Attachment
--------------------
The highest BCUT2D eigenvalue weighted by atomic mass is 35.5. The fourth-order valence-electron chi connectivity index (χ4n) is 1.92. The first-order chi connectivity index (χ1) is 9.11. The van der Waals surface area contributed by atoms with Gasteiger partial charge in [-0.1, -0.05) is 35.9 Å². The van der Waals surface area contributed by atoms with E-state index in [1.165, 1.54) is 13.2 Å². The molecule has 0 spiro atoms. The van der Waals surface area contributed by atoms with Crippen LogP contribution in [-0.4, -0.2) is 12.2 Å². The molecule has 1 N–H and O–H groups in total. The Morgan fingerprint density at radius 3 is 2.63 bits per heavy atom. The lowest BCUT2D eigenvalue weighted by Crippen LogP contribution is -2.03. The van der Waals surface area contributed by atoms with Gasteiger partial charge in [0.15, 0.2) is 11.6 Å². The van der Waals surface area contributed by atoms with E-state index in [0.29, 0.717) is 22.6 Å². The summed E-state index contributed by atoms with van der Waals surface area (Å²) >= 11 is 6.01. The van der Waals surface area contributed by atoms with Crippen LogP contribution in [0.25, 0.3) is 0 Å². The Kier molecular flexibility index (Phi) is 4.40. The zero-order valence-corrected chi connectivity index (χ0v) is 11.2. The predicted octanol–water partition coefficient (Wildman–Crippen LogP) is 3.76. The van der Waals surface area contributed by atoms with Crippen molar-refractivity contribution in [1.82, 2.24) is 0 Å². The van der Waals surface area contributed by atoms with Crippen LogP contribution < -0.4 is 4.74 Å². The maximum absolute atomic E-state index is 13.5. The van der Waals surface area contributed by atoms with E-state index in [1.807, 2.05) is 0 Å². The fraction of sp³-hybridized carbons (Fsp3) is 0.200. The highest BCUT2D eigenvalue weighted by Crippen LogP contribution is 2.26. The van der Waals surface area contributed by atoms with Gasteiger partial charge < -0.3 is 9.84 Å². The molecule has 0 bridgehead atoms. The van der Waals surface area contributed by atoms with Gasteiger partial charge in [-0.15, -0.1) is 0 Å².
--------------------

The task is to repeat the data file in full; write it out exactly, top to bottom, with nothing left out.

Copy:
The highest BCUT2D eigenvalue weighted by atomic mass is 35.5. The fourth-order valence-electron chi connectivity index (χ4n) is 1.92. The first-order chi connectivity index (χ1) is 9.11. The van der Waals surface area contributed by atoms with Gasteiger partial charge in [-0.1, -0.05) is 35.9 Å². The van der Waals surface area contributed by atoms with E-state index in [1.165, 1.54) is 13.2 Å². The molecule has 0 spiro atoms. The van der Waals surface area contributed by atoms with Crippen LogP contribution in [-0.4, -0.2) is 12.2 Å². The molecule has 1 N–H and O–H groups in total. The Morgan fingerprint density at radius 3 is 2.63 bits per heavy atom. The lowest BCUT2D eigenvalue weighted by Crippen LogP contribution is -2.03. The van der Waals surface area contributed by atoms with Gasteiger partial charge in [0.15, 0.2) is 11.6 Å². The van der Waals surface area contributed by atoms with E-state index in [0.29, 0.717) is 22.6 Å². The summed E-state index contributed by atoms with van der Waals surface area (Å²) >= 11 is 6.01. The van der Waals surface area contributed by atoms with Crippen LogP contribution in [0.25, 0.3) is 0 Å². The Kier molecular flexibility index (Phi) is 4.40. The zero-order valence-corrected chi connectivity index (χ0v) is 11.2. The predicted octanol–water partition coefficient (Wildman–Crippen LogP) is 3.76. The van der Waals surface area contributed by atoms with Crippen molar-refractivity contribution in [1.82, 2.24) is 0 Å². The van der Waals surface area contributed by atoms with Crippen LogP contribution < -0.4 is 4.74 Å². The maximum absolute atomic E-state index is 13.5. The van der Waals surface area contributed by atoms with E-state index in [1.807, 2.05) is 0 Å². The fraction of sp³-hybridized carbons (Fsp3) is 0.200. The highest BCUT2D eigenvalue weighted by Crippen LogP contribution is 2.26. The van der Waals surface area contributed by atoms with Gasteiger partial charge < -0.3 is 9.84 Å². The molecule has 0 bridgehead atoms. The van der Waals surface area contributed by atoms with Gasteiger partial charge in [-0.15, -0.1) is 0 Å².